SEATTLE — James Brown has seen some history. When his first
single charted, Jim Crow segregation was alive and well. His songs threw a
beat behind the Black Power movement. And yet, no recent era in America has
been more perilous than the present, the 69-year-old said.
“We at the lowest time that we’ve been since I’ve been born, as a nation —
the lowest time,” Brown said Friday in his dressing room before a
show at the Paramount Theatre.
The man known onstage as the Godfather of Soul often sounds offstage like
the fretful great-grandfather he is. His solution to society’s ills, among
which he counts school shootings and gangsta rap, is, as you might expect, more
music — preferably more James Brown music. And short of that, more of
every kind of music.
“We got to now barter our thoughts and our love with each other,” said
Brown, sitting back on a couch, dressed in a red-striped black suit, with
silver-tipped brown cowboy boots. “Country music gotta get with rock
music, rock music gotta get with the hip-hop, the hip-hop gotta get with
the jazz, the jazz gotta get with the country, and the country gotta get
with the opera. We gotta all become a part of each other.”
In the 1960s, Brown commanded the pop charts with groove-laden hits such as
“I Got You (I Feel Good)” and “Say It Loud – I’m Black and I’m Proud.” By the
early ’90s, samples from his records provided the backbeat for untold
numbers of hip-hop songs, including Public Enemy’s “Rebel Without a Pause.”
But in recent years, Brown’s been a fixture on gossip pages. Last month,
two daughters sued him for back royalties, claiming they helped him write
25 songs as children. Earlier this year, he successfully fought a sexual
harassment lawsuit brought by a former employee. In 1991, Brown was paroled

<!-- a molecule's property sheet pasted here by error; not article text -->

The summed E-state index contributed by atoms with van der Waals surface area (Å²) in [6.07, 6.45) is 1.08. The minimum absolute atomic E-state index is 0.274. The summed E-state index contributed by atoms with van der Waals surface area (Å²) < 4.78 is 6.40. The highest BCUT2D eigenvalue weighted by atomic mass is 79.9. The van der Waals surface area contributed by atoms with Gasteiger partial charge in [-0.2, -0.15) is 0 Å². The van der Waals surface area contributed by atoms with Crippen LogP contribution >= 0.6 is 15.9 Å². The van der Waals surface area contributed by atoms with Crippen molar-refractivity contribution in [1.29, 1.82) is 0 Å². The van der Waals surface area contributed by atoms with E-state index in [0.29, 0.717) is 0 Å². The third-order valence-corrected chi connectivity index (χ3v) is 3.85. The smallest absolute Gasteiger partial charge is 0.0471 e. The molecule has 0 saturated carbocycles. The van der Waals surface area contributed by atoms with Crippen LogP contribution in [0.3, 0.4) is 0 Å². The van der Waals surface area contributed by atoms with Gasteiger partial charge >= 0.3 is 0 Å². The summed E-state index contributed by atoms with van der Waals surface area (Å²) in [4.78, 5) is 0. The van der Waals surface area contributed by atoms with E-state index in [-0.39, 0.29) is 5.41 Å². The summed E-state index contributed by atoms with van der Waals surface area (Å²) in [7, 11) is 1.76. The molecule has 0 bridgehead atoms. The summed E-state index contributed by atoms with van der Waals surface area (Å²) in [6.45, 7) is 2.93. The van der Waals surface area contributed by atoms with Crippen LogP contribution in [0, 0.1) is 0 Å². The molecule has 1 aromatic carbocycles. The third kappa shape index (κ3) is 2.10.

after two years of a six-year jail sentence that followed an interstate car
chase and gun threats.
Throughout it all, however, he’s maintained his reputation for exacting
control onstage. Before the show at the Paramount, he spent an hour with
his 16-piece band refining segues and “If I Ruled the World.” Brown sang
guitar parts for a young player, took over the drums himself, laid down
lines on the keyboards to illustrate his demands. The band swallowed the
criticism without a word of protest.
“You’re missing a whole lick,” Brown said.
“It’s not as big a mistake as some other mistakes, but it’s still a mistake.”
“What you got is good, but …”
During the night’s set, Brown left most — but not all — of the fancy
footwork to two Britney-esque dancers. The old-fashioned revue packed in
past glories such as “Get Up (I Feel Like Being A) Sex Machine” and “Get Up
Offa That Thing (Release the Pressure).”
If he’s tired of singing the tunes, it hardly showed. Brown seemed most
engaged by directing his band. Even as he was walking off under the cape
draped over him by the show’s MC, he was flashing hand signals to one of
Brown ignored his most recent album, this year’s The Next Step,
which includes “Killing Is Out, School Is In” — featuring the instruction
to, “Try romance, turn that hat around, and take that gun out your pants.”
He did, however, lead the crowd through a sincere take on “God Bless America.”
Before the show, Brown said he’d like to work with Snoop Dogg now that the
gangsta rapper has vowed to lay off pot, but the two have nothing planned.
“We got to get our music back,” Brown said backstage. “We get our music
back, we won’t have so much problems. And our music has to say something,
other than what you’re gonna do to somebody, whether you’re gonna off
somebody, how you’re gonna whack ‘em.
“We used to use music to get in our car and go off in the woods with our
girlfriends. They don’t know what to do with music now. They make music to
go fight and kill people with. We used music to make love by.”
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